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To think ds shouldn’t be discharged from the cmht(19 Posts)
Ds is 25 has been under cmht five years. He has had admissions and also been on police sections. He’s not had a major incident in about six months. They are now saying they are planning to discharge him next month. I think their support is what keeps him stable and he also goes downhill very fast.
I can see you’re naturally worried. What is the discharge plan? Will he go under GP care for monitoring
Is he subject to s117 aftercare?
You need to know how to initiate referral or see the home treatment team if he deteriorate
What’s your son understanding of the discharge
He will go under gp care but he doesn’t feel able to be open with the doctors at our surgery. I don’t believe he will seek out support from them. He’s never been on a section 3 only section 2 so no aftercare unfortunately. He says they think he’s ready as he’s not as unwell as he once was.
Have they had an MDT that includes yourself and your son?
Cmhts are super pushed at the mo, so alot of them are discharging the stable people on the case load to make space for those who are in crisis. But if you honestly feel he needs the support please speak with his care coordinator - they should remain even if he is discharged.
Would also suggest getting a crisis plan on paper with your son so if he does become unwell again you have a plan and a list of early warning signs.
Also, depending on diagnosis there's groups out there to offer peer support - Andy's man club or hearing voices groups if he experiences psychosis
Is he on CPA? Guidance for considering discharge from CPA does say that they should consider whether it's the CPA support keeping someone stable rather than that they are ready to be discharged.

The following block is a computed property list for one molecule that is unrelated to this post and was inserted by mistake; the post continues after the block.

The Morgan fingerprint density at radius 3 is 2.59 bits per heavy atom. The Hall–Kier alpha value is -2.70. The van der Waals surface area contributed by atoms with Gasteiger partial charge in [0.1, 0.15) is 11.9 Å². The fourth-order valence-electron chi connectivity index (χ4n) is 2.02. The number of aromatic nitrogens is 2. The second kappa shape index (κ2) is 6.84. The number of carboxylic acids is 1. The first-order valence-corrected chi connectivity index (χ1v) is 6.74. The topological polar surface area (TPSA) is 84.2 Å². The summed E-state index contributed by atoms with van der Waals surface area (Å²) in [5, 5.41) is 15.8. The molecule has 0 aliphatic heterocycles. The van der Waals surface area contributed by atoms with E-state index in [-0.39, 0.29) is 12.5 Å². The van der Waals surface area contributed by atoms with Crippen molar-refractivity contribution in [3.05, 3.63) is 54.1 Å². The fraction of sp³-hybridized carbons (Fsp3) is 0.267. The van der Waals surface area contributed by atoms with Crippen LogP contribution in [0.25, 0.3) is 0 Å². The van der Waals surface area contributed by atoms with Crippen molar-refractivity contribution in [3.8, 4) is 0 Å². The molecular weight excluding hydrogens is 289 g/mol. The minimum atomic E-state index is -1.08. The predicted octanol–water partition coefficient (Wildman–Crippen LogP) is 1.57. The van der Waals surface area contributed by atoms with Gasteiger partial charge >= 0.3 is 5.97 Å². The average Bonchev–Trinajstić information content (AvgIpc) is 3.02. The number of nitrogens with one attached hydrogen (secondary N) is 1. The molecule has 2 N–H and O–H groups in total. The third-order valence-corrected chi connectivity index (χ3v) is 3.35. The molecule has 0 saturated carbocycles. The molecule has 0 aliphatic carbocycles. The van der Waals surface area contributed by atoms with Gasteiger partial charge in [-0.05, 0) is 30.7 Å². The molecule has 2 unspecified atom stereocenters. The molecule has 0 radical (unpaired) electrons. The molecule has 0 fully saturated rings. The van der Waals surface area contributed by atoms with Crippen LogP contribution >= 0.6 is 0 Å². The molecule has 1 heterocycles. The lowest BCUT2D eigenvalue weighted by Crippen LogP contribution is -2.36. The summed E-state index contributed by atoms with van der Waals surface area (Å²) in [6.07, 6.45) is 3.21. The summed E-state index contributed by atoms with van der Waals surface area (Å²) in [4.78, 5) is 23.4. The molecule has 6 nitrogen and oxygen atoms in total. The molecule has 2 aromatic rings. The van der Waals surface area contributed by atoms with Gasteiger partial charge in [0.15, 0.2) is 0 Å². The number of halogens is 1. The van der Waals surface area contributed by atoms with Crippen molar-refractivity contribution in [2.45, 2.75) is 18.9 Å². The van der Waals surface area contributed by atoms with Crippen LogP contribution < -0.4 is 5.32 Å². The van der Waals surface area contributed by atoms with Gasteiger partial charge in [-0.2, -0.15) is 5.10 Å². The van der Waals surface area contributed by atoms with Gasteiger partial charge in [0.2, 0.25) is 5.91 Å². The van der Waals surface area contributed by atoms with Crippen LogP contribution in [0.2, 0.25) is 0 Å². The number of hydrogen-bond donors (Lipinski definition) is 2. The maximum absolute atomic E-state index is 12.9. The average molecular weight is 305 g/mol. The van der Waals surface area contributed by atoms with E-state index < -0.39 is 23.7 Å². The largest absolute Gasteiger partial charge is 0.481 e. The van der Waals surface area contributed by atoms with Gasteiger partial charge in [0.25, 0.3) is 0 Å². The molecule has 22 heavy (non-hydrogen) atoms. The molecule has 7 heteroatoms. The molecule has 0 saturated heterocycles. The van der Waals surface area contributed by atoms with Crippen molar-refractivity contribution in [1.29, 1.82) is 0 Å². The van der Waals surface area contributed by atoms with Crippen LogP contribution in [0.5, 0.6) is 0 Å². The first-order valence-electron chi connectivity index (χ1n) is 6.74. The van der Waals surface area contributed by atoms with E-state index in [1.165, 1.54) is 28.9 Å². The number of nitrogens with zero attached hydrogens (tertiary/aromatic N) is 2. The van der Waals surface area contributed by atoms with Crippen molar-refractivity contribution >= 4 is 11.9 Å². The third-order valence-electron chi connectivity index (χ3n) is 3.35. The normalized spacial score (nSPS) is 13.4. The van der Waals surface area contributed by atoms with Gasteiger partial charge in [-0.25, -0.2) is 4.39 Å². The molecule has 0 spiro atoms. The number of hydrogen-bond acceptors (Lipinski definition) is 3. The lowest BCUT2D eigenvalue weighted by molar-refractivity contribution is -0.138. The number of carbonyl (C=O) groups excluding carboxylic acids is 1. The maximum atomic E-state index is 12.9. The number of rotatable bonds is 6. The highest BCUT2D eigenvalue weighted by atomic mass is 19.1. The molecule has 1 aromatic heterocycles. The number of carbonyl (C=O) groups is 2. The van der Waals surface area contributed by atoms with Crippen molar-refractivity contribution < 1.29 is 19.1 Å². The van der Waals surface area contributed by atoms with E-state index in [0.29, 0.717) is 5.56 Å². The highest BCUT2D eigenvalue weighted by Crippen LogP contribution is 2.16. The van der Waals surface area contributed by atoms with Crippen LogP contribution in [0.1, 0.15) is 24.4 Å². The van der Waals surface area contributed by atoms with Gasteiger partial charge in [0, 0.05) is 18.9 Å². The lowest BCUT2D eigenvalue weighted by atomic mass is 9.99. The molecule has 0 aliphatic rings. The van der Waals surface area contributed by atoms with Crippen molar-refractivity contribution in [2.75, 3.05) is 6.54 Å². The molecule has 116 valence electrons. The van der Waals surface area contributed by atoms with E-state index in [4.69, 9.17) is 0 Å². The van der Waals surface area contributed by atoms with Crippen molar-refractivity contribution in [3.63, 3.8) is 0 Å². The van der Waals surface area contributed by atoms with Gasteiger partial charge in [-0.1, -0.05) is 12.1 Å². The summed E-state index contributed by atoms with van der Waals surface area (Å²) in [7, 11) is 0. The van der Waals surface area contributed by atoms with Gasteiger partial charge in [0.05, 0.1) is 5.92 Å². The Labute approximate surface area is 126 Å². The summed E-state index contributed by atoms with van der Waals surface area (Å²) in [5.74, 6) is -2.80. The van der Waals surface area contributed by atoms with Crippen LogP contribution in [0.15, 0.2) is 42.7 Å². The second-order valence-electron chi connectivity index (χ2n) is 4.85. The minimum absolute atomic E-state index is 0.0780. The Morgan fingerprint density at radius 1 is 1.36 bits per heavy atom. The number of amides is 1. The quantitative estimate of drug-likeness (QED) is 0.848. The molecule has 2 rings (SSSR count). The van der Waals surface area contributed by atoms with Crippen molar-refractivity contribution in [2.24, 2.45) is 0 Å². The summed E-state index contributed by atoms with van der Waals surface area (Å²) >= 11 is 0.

There needs to be a discharge plan
However realistically with COVID support will be limited and predominantly online or by phone
He’s on a cpa yes. He’s only had phone support throughout Covid. He had a phone appointment with a psychiatrist who stated he thinks he should be discharged.
Have spoken to the manager today. She’s saying due to high number of referrals they are discharging most of the long term patients.
I don't think I can offer much help here but if he is discharged into GP care but doesn't feel he can be open with them is it possible to change surgeries? I have a fair few to chose from in my area but in another area I lived it there were only 2 so realise there might not actually be much choice. I also know change surgeries might not solve this either, he may still find it difficult to be open with them.
Thank you.We live very rurally and unfortunately these only one surgery that takes patients from our address.
I’m a GP and understand your concerns. Volume of traffic is a real issue for CMHTs at the moment and they’re fire fighting with very limited resources. It’s great that your son has been well for a number of months but of course we all know he has a risk of that not lasting. Long-term CMHT patients are much rarer than they were 10-15 years ago - so few people seem to meet whatever threshold is required for long-term support and it’s very frightening for patients and their families.